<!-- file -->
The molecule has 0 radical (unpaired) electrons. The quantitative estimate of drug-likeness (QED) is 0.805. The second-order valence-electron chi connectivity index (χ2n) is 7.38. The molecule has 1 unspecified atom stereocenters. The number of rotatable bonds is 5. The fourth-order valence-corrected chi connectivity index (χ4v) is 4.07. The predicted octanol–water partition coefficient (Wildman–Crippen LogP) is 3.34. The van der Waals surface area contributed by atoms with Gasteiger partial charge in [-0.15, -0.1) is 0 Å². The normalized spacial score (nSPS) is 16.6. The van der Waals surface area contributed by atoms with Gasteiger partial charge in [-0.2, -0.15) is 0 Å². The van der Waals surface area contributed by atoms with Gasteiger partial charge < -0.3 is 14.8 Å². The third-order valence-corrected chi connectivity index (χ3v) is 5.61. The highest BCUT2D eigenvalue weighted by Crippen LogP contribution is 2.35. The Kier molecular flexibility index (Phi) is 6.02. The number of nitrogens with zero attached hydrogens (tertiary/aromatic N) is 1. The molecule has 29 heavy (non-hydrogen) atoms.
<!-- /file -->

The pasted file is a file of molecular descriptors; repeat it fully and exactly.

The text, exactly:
The molecule has 0 radical (unpaired) electrons. The quantitative estimate of drug-likeness (QED) is 0.805. The second-order valence-electron chi connectivity index (χ2n) is 7.38. The molecule has 1 unspecified atom stereocenters. The number of rotatable bonds is 5. The fourth-order valence-corrected chi connectivity index (χ4v) is 4.07. The predicted octanol–water partition coefficient (Wildman–Crippen LogP) is 3.34. The van der Waals surface area contributed by atoms with Gasteiger partial charge in [-0.15, -0.1) is 0 Å². The normalized spacial score (nSPS) is 16.6. The van der Waals surface area contributed by atoms with Gasteiger partial charge in [-0.2, -0.15) is 0 Å². The van der Waals surface area contributed by atoms with Gasteiger partial charge < -0.3 is 14.8 Å². The third-order valence-corrected chi connectivity index (χ3v) is 5.61. The highest BCUT2D eigenvalue weighted by Crippen LogP contribution is 2.35. The Kier molecular flexibility index (Phi) is 6.02. The number of nitrogens with zero attached hydrogens (tertiary/aromatic N) is 1. The molecule has 29 heavy (non-hydrogen) atoms.